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Oil palm genome boosts hopes for tropical forests
by Staff Writers
Paris, France (AFP) July 24, 2013

Sequencing of the oil palm, one of the world's most important crops, has pinpointed a gene that should boost yields and ease pressure on tropical rainforests, studies said on Wednesday.

Published in the scientific journal Nature, the genome highlights the role of an all-important gene called Shell, according to a probe led by the Malaysian Palm Oil Board (MPOB).

With 32 chromosomes and around 35,000 genes, the oil palm has an impressively long lineage, dating back to the origins of flowering plants during the Cretaceous period some 140-200 million years ago, says the investigation.

It comprises two species -- Elaeis guineensis, which originates from West Africa, and E. oleifera, from Central and South America, and has a higher content of unsaturated fatty acids and resistance to disease.

The oil palm is grown widely in the tropics, accounting for 45 percent of edible oil worldwide, but its image has been badly damaged by destruction of rain forest and peatland to create plantations.

Land clearance by illegal burning on the Indonesian island of Sumatra has been blamed for last month's smog scares in neighbouring Singapore and Malaysia, the region's worst pollution episode in more than a decade.

The Shell gene is responsible for the three known forms of oil palm shell: dura (thick); pisifera (shell-less) and tenera (thin), says the study.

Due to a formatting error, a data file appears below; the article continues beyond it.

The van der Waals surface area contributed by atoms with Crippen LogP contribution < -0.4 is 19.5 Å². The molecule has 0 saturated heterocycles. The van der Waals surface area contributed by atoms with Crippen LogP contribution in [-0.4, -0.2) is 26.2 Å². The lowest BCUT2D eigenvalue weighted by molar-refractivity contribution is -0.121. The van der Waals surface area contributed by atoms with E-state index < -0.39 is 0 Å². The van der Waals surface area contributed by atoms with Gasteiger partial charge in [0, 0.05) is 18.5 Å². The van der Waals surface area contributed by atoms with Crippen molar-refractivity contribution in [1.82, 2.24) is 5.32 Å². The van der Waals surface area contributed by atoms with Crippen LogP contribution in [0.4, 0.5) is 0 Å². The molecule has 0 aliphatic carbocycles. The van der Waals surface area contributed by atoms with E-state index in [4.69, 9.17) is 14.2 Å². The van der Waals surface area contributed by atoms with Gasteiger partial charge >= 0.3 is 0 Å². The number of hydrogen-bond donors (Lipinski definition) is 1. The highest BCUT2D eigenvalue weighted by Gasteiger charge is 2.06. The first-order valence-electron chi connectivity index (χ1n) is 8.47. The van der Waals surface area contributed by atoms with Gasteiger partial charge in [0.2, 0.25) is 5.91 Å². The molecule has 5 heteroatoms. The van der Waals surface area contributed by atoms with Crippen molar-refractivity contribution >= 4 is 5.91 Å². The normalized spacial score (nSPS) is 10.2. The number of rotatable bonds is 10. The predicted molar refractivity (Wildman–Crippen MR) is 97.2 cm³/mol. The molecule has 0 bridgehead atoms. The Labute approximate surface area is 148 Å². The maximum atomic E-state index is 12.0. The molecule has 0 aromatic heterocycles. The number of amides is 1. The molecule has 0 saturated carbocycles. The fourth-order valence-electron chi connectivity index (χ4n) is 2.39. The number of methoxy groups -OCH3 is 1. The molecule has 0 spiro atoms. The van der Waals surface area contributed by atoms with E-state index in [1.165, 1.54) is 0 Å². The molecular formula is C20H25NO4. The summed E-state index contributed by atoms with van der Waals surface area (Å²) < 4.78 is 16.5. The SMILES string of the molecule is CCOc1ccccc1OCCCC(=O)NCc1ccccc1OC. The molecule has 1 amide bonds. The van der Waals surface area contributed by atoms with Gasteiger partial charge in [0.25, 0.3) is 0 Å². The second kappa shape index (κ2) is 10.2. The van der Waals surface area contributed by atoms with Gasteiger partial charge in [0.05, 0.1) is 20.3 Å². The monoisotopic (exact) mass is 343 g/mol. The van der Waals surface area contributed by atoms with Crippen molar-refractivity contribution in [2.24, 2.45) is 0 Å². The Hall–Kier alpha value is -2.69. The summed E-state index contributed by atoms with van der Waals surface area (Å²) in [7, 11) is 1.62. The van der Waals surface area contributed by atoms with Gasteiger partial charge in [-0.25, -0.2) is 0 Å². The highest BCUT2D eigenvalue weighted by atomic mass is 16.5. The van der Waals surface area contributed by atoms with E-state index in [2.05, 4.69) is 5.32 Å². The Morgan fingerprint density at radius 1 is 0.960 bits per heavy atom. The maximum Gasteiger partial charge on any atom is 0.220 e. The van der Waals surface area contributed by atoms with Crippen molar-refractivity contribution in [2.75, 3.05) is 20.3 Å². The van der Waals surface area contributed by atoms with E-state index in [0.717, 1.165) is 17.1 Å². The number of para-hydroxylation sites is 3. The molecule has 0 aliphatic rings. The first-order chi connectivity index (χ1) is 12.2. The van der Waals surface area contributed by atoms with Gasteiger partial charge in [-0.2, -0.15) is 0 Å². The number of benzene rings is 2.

Tenera, a highly desired hybrid of dura and pisifera, contains a normal version of Shell and one of two different mutations of the gene.

This combination results in 30-percent higher yield of palm oil per fruit than dura palms.

"Mutations in this gene... explain the single most important economic trait of the oil palm: how the thickness of its shell correlates to fruit size and oil yield," said Rajinder Singh of the MPOB's Advanced Biotechnology and Breeding Center.

"This discovery may help balance the competing interests of meeting increasing world-wide demand for edible oil and biofuels on the one hand, and of rainforest conservation on the other."

Oil palms have a notoriously long reproductive cycle, lasting up to a dozen years.

As a result, it can take growers six years to identify whether a plantlet is of the high-yielding type and deserves to be transferred to the plantation.

Being able to get a genetic marker at the seedling stage will speed the process and dampen demand for acreage, according to the researchers. Other traits in the genome point to characteristics for fruit ripening and use of cloned plants for planting.


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